on those roots I should’ve

done a few rain dances in the moonlight

should’ve prayed just once


But the tree guys

the young one with the moustache and the older one with the aviators

said the maple — “It ain’t gonna get any less dead” — was killing

the pecan tree.

“F’we cut it down, off the power lines, that pecan’ll grow right. Get some sun.”


I don’t know if the pecan tree has noticed it can breathe but

it has thanked us, filled our grass with nuts.


An Apology to my Bloggy Friends

Dear Bloggy Friends,

Those of you spread across the country, doing your part to fill online spaces with good words, I have neglected you, and I am sorry. I have missed you all.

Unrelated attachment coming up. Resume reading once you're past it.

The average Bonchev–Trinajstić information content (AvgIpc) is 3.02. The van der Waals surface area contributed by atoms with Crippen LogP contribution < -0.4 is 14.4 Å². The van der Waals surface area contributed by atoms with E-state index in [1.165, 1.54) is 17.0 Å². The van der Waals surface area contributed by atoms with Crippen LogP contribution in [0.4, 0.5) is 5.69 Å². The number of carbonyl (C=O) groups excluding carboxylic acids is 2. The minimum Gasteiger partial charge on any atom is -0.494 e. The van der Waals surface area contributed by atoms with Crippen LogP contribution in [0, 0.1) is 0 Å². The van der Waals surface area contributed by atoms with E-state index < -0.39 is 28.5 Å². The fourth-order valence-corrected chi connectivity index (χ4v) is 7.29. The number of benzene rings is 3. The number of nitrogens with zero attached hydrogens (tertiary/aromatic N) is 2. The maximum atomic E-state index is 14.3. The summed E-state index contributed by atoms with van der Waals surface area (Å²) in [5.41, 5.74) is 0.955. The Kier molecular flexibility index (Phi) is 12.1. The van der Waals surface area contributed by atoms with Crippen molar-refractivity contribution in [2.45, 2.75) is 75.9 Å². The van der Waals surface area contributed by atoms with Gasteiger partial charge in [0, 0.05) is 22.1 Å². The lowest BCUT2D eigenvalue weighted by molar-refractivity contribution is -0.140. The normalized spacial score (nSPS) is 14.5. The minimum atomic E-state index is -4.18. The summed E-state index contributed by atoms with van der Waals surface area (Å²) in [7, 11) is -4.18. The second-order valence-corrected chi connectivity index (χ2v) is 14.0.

I almost wish I could claim some awful tragedy over the past four months prevented me from visiting your blogs and reading your guest posts. But no. I was just busy finishing my own book. My manuscript is now being edited, and I can finally think beyond my own words.

Those of you who released books during these months, I haven’t read them. I haven’t even seen the hype. I know I’ve missed so much great stuff.

I swore I wouldn’t be this person, the person too busy for anyone but herself. But I was. Of course, I did, you know, still do my job and move two kids to school and take a much-needed vacation with my husband. Polo and Clover still got walked. I’ve traveled over 1,200 miles in the last two weeks … all in Texas.

The one place I won’t be traveling this fall is to The High Calling retreat at Laity Lodge. That weekend already is full. But I will read your words.

Distractedly yours,


Waltz Across Texas